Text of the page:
The converter device may be used by a clinician or patient in a variety of different ways. In some usage scenarios, a clinician may first initiate communication between the programmer and the converter device, and then initiate communication between the medical device and the converter device. In other usage scenarios, a clinician may first initiate communication between the medical device and the converter device, and then initiate communication between the programmer and the converter devices. Regardless of the order in which communication may be initiated, after initiation, the programmer may communicate with the medical device through the converter device. In examples where the converter device may communicate with the medical device at a distance, the clinician may conveniently locate the converter device next to the patient, or at a distance from the patient, while using the programmer to communicate with the medical device via the converter device.

In one usage scenario, the clinician may use the inductive antenna to exchange a security key with a medical device in close proximity. The converter may then use the key to initiate a secure RF communication between the converter and the medical device. This usage scenario of the converter device may allow the clinician to conveniently use a single handheld device to both initiate a secure RF communication and then subsequently communicate with the medical device using the secure RF communication from a distance.

In some examples, the converter device may include an additional RF antenna for communication with a medical device. The additional RF antenna may be added to the PCB of the converter device. In these examples, both of the RF antennas may share the ground plane. In examples where the converter device includes multiple RF antennas, the converter device may selectively switch between the multiple RF antennas in order to select the RF antenna that provides the most accurate communication with the medical device. For example, upon detection of an error during communication using one of the RF antennas, the converter device may switch to the other RF antenna in an attempt to bypass the error.

The converter device of the present disclosure may be configured to communicate with a variety of different types of medical devices and programmers. FIGS. 1-2 show example medical devices and programmers with which the converter device may communicate. FIG. 1 shows an example IMD system that includes an example converter device 20 that communicates with a spinal cord stimulation device 14-1 and a programmer 22-1 associated with spinal cord stimulation device 14-1. FIG. 2 shows another example IMD system that includes converter device 20 that communicates with a cardiac electrical therapy device 14-2 and an associated programmer 22-2. FIGS. 1-2 are meant to show that an example converter device 20 may communicate with different medical devices and programmers associated with those medical devices. Although converter device 20 is illustrated as communicating with a spinal cord stimulation device 14-1, a cardiac electrical therapy device 14-2, and associated programmers 22-1, 22-2, it is contemplated that converter device 20 of the present disclosure may be configured to communicate with other medical devices, both external and implantable, and other programmers. A medical device with which converter device 20 may communicate may be referred to generally herein as “medical device 14.” A programmer with which converter device 20 may communicate may be referred to generally herein as “programmer 22.”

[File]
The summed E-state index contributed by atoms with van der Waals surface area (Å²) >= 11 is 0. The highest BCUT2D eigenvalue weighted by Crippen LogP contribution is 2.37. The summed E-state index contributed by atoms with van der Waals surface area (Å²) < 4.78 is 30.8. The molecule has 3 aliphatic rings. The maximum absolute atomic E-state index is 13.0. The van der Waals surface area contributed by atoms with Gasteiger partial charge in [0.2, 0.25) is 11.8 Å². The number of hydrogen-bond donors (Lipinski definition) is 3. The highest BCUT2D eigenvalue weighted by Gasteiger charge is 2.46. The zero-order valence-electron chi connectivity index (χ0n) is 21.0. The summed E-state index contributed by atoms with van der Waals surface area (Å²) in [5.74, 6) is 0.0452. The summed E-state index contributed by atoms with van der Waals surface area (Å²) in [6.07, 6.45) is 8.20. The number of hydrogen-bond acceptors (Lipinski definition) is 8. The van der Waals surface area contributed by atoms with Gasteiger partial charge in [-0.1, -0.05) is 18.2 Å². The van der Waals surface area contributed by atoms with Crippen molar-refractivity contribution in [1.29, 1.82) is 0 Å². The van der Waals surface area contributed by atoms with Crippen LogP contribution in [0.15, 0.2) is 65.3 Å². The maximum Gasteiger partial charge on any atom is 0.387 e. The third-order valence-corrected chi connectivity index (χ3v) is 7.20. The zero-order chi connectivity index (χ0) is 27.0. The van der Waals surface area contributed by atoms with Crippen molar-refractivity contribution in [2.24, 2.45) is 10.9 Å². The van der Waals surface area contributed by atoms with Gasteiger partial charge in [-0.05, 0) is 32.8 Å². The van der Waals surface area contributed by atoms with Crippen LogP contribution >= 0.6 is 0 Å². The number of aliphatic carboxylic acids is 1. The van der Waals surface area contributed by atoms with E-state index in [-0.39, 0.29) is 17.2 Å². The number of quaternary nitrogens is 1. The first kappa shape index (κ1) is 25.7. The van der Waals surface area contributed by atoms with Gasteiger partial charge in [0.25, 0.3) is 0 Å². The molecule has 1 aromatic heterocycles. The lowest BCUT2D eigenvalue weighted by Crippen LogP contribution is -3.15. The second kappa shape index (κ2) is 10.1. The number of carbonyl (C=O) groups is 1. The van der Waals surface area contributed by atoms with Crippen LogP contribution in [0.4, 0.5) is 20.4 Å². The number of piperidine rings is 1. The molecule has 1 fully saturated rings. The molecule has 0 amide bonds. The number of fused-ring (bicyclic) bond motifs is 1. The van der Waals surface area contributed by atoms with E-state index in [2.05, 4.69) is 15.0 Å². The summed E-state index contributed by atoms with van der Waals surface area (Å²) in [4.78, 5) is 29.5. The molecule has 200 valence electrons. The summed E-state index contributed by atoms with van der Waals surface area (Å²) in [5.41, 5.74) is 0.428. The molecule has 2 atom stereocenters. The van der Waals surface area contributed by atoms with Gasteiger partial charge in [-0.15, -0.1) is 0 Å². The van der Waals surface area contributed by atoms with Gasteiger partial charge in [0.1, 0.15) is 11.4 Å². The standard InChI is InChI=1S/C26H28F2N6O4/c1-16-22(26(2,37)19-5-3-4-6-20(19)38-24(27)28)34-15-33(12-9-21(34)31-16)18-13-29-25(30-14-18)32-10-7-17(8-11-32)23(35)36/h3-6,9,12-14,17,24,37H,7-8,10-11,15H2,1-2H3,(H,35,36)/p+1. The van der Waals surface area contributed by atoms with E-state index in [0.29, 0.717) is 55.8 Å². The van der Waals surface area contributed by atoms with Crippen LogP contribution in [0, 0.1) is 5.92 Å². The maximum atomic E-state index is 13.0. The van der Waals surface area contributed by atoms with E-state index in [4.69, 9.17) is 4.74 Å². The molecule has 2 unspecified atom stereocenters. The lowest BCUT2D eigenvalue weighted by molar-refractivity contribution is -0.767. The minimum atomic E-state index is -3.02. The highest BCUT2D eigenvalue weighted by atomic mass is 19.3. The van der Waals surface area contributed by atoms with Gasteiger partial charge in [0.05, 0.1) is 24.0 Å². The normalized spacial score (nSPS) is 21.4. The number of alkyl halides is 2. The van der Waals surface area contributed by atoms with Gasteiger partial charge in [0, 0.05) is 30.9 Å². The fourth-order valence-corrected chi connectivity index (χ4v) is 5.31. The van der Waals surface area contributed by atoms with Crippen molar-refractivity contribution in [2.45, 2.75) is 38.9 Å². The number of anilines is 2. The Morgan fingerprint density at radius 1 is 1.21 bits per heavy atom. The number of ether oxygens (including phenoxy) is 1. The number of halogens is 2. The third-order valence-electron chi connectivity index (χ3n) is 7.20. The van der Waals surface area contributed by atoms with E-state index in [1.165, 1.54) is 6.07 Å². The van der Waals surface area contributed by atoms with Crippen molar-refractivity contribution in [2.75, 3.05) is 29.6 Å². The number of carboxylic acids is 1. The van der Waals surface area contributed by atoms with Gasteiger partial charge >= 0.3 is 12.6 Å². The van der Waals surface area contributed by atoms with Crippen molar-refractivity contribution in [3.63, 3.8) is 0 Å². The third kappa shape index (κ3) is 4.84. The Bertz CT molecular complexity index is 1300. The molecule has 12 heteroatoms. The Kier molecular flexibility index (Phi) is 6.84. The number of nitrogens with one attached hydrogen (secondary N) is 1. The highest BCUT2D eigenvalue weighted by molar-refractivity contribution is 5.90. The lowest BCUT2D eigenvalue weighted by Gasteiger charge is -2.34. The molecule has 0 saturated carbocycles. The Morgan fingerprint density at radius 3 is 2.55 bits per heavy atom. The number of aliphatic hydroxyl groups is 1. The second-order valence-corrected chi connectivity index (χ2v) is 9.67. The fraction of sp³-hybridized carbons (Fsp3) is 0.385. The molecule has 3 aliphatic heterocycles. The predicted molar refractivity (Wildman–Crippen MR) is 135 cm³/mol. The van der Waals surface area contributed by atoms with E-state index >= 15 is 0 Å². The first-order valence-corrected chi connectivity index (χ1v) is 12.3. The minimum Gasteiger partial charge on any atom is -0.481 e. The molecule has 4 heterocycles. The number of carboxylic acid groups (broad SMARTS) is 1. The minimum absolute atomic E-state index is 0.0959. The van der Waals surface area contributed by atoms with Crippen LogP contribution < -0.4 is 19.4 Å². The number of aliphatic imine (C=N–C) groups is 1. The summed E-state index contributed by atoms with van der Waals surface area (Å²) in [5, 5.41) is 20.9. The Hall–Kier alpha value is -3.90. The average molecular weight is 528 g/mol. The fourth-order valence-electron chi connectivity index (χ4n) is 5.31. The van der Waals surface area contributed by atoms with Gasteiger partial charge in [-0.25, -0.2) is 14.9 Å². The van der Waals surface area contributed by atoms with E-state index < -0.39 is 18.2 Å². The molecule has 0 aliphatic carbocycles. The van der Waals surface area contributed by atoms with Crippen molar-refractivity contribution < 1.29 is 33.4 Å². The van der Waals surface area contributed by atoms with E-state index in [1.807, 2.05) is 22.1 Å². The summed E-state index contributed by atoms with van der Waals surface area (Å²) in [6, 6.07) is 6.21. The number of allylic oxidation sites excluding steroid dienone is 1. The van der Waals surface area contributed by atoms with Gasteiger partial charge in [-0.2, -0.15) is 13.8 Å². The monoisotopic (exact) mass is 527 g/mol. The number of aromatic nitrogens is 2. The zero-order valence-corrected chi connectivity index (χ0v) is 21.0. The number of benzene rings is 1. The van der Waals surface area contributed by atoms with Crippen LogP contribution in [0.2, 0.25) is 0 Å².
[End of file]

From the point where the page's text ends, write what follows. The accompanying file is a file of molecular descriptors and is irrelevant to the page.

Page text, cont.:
FIG. 1 is a diagram of an example system 10 for providing electrical stimulation therapy to a patient 12 using an implantable electrical stimulator. In the example of FIG. 1, system 10 includes an implantable electrical stimulator 14-1 (hereinafter “stimulator 14-1”), programmer 22-1, and converter device 20. Stimulator 14-1 may be implanted within patient 12. In other examples, stimulator 14-1 may be an external stimulator, e.g., an external neural stimulator, which may be used on a trial basis with percutaneous leads to test stimulation on patient 12. Programmer 22-1 may communicate with stimulator 14-1 via converter device 20.

As shown in FIG. 1, stimulator 14-1 may be coupled to electrical leads 16A and 16B (collectively “leads 16”). Leads 16 include electrodes (not shown) that deliver the electrical stimulation therapy to patient 12. In some implementations, stimulator 14-1 may include electrodes on the housing of stimulator 14-1 in addition to electrodes on leads 16. In the example of FIG. 1, leads 16 are implanted along the length of spinal cord 18 such that electrical stimulation from leads 16 affects spinal cord 18. In other examples, one or more of leads 16 may be implanted so that electrodes are placed at target locations adjacent deep brain stimulation (DBS) targets, gastric nerves, pelvic nerves, peripheral nerves, and/or a variety of organs such as the heart, stomach, bladder, or the like. Although two leads 16 are shown in FIG. 1, in other implementations, system 10 may include more or less than two leads 16 implanted within patient 12.